One of the most spectacular meteor showers of the year peaked tonight and skywatching enthusiasts around the world were able to capture the spectacle, although some complained that bad weather was spoiling their view.
The Geminids are the second richest meteor shower of the year, surpassed only by August’s Perseids. An unusual asteroid debris product 3200 Phaetonthe Geminid meteor showers at their peak can produce up to 120 shooting stars per hour. When the sky is clear, skywatchers can catch up to two meteors per minute during the peak, which fell this year on the night of December 13.
In California, photographer Tayfun Coskun captured beautiful trails of shooting stars above a shipwreck in Point Reyes, a skeleton fishing boat stranded on a sandbar near the small town of Inverness about 64 miles northwest of San Francisco. Other skywatchers took their shots in other spectacular settings.
Related: Meteor showers 2022-23: where, when and how to see them
Photographer Paula Corrette shared a mesmerizing photo on Twitter showing a starry sky with Mars’ Great Reddish Spot and a trail of meteors crossing the photo right next to it.
“A bit of condensation on the lens added a bit of shimmer to Mars as a meteor passed by,” Corrette said in the Tweeter.
A little condensation on the lens added a little shimmer to Mars as a meteor passed by. #geminids #azwx pic.twitter.com/998n15Qw6qDecember 14, 2022
Another photographer, Frankie Lucena, shared a clip showing a bright streak of light crossing the dark sky near Puerto Rico’s Lajas Aerostat radar station.
“Geminid Meteor near Lajas Aerostat facing SE of Cabo Rojo, PR,” Lucena tweeted.
Geminid meteor near Lajas Aerostat facing SE of Cabo Rojo, PR. @adamonzon @DeborahTiempo @weatherchannel @amsmeteors #GeminidMeteorShower #Geminids @IMOmeteors @SPACEdotcom @NASA @eMeteorNews @meteordoc pic.twitter.com/uXsCdCpItEDecember 14, 2022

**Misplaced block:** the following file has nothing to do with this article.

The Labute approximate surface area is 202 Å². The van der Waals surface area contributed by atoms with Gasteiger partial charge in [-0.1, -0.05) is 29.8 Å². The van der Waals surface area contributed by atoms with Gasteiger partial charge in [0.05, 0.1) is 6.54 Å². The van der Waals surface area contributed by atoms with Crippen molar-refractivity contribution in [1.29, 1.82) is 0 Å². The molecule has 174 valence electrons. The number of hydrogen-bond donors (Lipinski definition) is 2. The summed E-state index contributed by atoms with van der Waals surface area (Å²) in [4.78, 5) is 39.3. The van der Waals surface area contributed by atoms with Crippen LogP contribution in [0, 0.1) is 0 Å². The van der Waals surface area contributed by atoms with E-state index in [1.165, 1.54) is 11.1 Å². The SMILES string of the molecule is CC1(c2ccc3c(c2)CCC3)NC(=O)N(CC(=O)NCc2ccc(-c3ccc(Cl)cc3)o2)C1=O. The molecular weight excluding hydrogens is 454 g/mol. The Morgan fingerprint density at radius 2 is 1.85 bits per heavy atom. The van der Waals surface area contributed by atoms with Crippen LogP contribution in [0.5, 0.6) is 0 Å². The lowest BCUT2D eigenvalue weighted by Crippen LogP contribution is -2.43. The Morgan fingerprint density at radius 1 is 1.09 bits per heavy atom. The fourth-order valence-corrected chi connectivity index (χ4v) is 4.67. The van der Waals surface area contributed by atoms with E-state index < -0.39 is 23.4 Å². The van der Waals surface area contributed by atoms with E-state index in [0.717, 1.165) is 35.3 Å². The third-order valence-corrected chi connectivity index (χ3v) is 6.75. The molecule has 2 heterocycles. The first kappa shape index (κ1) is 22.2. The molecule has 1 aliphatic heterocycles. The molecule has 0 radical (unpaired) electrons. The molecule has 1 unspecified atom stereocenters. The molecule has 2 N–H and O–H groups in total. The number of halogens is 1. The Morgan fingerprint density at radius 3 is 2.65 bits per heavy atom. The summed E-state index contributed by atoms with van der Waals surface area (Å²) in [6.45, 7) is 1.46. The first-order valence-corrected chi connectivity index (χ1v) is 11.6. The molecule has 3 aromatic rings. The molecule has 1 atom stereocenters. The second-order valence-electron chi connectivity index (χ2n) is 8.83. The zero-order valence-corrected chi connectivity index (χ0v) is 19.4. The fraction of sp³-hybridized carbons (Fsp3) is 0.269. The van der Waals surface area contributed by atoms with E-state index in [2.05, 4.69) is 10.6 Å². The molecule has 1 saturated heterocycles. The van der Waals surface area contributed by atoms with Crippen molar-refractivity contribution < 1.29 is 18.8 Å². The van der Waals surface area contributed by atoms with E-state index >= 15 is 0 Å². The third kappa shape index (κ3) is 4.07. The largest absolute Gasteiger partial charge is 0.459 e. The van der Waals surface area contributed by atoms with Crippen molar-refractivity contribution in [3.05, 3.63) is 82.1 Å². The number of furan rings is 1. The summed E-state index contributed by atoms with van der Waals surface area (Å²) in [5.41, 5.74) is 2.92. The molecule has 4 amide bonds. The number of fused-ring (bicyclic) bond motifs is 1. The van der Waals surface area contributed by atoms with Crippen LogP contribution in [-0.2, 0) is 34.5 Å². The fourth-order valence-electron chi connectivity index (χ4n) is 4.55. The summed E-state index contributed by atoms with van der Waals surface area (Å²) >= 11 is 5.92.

A Twitter user called WonderPixel shared footage from two web cameras showing a meteor lighting up the night in Maine. user said it was the second take in two consecutive nights.
“Wow, got another meteor on camera tonight here on http://FreeportMaineWebcam.com. Two days in a row! It’s targeting Harpswell, and two cameras caught it,” the user wrote.
Wow, I have another meteor on camera tonight here at https://t.co/SldgGkDZRH. Two days in a row! He’s aiming for Harpswell, and two cams grabbed him. #Geminids #Meteorshower #meteorspotted @SarahLongWMTW @colleenhurleywx @spann @StormHour @Met_CindyFitz @Todd_Gutner pic.twitter.com/U2M5qxj5vYDecember 14, 2022
Not everyone watching took pictures, but many still enjoyed the show.
Meteorologist Ed Piotrowski counted 15 meteors in just half an hour and despite less than perfect viewing conditions.
“Despite the brightness of the waning gibbous moon and some cirrus clouds, I saw 15 meteors in about 30 minutes. Nothing terribly bright though,” Piotrowski tweeted.
Many amateur radio operators have been able to detect the signal from space rocks crossing earth’s atmosphere on their devices, according to a ham radio enthusiast and podcaster Bryce Foster.
Some observers, however, were less fortunate as clouds obstructed their view. A Detroit-based Twitter user called Delminico Primo said:
“Looks like Mother Nature is going to block my view of any #Geminids tonite. Had been out for a few hours and had a hazy look at the brighter objects (Mars, Betelgeuse and Capella in this foreground), but the clouds are making their way now.”
It was the same for Jon Van Horne in Florida: “Y’all seen #Geminids tonight from Space Coast, FL?! YA! nor me.” Van Horne said in a tweet accompanied by a photo of a cloudy sky at dusk.
The Geminids will continue until December 17, but the frequency of meteors will drop sharply. The next major meteor shower will be Ursidswhich will peak around December 22.
Follow Tereza Pultarova on Twitter @TerezaPultarova. Follow us on Twitter @Spacedotcom and on Facebook.